Birthday Cake Hate Hoax Crumbles, But Without Legal Consequences To The Hoaxer
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From the NYT:

Gay Pastor Apologizes After Accusing Whole Foods of Writing Slur on Chocolate Cake

By MIKE McPHATE MAY 16, 2016

The case of the chocolate cake slur, it seems, was simply a hoax.

An openly gay Texas pastor who had accused Whole Foods of defacing his cake with an anti-gay slur dropped his lawsuit against the grocery chain on Monday, issuing an apology that said he was wrong to “perpetuate this story.”

“The company did nothing wrong,” the pastor, Jordan Brown, said in a statement. “I was wrong to pursue this matter and use the media to perpetuate this story.”

He also apologized to the lesbian, gay, bisexual and transgender community “for diverting attention from real issues.”

Hate hoaxes are a real issue.

Austin-preacher-gay-cake-whole-foods.23-PMWhole Foods had forcefully rejected the accusations by Mr. Brown, 31, who claimed that he had bought a frosted cake from a store in Austin, Tex., and asked that the words “Love Wins” be written in icing on top — only to discover while driving away that a slur had been added.

Mr. Brown’s apology represented a remarkable about-face from his remarks last month, delivered at a news conference alongside his lawyer, during which he choked back tears as he told the story.

“For me, it was humiliating,” he said then, “because being a pastor who is also openly gay, I’ve had to deal with this in the past and literally the feeling that I had just resurfaced a bunch of painful memories of things that have happened to me.”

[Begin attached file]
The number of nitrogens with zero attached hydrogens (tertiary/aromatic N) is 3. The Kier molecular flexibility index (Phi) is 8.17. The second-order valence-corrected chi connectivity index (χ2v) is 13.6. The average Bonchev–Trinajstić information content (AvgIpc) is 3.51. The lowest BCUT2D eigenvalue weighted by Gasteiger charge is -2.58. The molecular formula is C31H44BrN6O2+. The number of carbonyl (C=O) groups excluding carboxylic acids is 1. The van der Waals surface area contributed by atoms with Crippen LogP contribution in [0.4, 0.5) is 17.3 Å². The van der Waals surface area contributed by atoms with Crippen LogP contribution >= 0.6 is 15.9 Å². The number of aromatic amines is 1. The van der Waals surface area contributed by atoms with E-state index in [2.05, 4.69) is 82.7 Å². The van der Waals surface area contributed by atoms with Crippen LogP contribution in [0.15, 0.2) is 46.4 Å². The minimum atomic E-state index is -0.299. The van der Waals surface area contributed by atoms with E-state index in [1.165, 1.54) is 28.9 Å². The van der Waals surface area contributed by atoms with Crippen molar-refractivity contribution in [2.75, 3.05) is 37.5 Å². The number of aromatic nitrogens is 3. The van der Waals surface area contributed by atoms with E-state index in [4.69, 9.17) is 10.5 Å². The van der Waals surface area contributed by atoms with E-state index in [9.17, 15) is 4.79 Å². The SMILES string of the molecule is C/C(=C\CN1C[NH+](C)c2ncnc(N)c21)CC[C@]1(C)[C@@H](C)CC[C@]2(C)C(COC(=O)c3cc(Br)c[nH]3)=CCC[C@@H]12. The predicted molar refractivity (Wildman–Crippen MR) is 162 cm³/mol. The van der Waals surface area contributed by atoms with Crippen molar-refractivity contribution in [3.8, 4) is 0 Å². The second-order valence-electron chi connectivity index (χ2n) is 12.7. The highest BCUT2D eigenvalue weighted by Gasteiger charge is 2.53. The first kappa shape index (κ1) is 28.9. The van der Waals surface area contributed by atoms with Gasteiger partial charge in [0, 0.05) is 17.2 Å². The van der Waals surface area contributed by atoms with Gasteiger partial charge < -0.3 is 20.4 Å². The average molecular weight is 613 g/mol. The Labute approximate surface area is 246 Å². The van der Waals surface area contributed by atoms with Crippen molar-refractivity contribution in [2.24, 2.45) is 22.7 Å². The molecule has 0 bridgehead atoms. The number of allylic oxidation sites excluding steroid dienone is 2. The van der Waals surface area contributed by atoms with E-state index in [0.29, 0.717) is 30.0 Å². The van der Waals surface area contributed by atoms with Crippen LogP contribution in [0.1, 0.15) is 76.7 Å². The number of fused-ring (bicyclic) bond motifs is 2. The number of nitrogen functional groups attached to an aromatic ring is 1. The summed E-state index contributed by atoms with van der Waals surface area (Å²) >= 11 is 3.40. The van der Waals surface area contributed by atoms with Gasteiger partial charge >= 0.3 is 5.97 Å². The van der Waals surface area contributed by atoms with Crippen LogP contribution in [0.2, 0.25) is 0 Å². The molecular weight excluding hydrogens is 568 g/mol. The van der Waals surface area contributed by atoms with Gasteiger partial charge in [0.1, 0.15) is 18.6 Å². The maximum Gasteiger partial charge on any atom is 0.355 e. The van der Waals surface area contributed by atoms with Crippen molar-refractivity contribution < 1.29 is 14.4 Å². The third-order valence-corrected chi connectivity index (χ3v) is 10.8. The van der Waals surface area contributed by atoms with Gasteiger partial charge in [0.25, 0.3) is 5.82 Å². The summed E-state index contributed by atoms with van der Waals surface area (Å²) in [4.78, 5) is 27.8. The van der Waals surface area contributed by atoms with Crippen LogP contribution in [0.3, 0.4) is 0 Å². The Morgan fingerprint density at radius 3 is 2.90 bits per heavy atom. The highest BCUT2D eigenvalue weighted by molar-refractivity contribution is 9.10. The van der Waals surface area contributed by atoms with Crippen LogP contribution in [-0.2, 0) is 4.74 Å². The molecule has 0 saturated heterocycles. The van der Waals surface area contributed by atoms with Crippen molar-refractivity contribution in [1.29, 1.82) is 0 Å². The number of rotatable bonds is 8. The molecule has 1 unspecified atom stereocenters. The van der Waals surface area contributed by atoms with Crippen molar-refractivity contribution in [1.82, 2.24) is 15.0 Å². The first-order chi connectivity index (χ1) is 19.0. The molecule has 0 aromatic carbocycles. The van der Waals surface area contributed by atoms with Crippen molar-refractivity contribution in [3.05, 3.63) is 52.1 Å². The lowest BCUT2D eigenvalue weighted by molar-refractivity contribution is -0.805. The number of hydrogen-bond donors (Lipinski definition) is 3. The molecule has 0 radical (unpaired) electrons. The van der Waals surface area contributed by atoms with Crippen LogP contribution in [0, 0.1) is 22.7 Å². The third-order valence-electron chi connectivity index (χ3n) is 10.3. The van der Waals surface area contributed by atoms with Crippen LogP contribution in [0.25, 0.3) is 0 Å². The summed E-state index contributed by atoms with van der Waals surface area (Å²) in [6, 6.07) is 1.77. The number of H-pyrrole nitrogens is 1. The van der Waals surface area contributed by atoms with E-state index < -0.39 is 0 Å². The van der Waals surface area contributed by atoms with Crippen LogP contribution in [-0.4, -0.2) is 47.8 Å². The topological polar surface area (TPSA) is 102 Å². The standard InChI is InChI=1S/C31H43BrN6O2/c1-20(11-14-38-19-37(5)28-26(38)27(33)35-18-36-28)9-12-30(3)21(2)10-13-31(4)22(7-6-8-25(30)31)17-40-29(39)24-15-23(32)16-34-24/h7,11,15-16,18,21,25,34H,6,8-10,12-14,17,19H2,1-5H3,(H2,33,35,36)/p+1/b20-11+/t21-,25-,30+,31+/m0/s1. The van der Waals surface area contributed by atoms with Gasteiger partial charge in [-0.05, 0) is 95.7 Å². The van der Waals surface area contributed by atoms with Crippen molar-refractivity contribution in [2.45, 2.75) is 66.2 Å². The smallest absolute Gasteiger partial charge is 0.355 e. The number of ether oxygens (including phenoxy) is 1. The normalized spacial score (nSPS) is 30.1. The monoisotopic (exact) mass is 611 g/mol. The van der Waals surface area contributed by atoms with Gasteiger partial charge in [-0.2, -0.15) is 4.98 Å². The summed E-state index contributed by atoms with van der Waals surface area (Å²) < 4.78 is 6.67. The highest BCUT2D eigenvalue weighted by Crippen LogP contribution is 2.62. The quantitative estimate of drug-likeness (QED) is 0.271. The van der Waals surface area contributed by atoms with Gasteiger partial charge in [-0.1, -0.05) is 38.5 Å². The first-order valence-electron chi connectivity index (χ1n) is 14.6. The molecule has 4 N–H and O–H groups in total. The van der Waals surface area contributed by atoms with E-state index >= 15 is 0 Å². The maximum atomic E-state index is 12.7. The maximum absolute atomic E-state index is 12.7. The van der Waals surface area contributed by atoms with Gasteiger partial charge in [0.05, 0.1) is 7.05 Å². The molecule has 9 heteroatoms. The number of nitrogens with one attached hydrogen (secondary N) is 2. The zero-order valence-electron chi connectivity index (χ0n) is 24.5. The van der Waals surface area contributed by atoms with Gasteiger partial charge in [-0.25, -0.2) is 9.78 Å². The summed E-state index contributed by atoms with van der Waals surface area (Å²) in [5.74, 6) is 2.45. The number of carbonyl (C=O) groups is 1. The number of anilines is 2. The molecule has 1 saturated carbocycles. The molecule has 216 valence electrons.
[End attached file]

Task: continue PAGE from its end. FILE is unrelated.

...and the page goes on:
But a day after Mr. Brown’s legal salvo, Whole Foods denounced the pastor as a fraud, vowing to press a countersuit that sought $100,000. At the same time, the grocery chain released surveillance footage of Mr. Brown’s purchase that it said proved that the cake had not been tampered with.

Whole Foods said in a statement on Monday that it would drop its lawsuit.

“We’re very pleased that the truth has come to light,” it said. “Given Mr. Brown’s apology and public admission that his story was a complete fabrication, we see no reason to move forward with our countersuit to defend the integrity of our brand and team members.”

The case of the anti-gay cake slur had captivated the Texas capital, where Whole Foods is based, as thousands of people debated the evidence on social media and in comment threads on The Austin-American Statesman.

Is there any existing criminal law under which hate hoaxes could be prosecuted? If not, should there be a law against hate scams?

Clearly, our culture is vulnerable to hate fraud by people looking for money, fame, and/or to spread hatred of disfavored groups such as straights.

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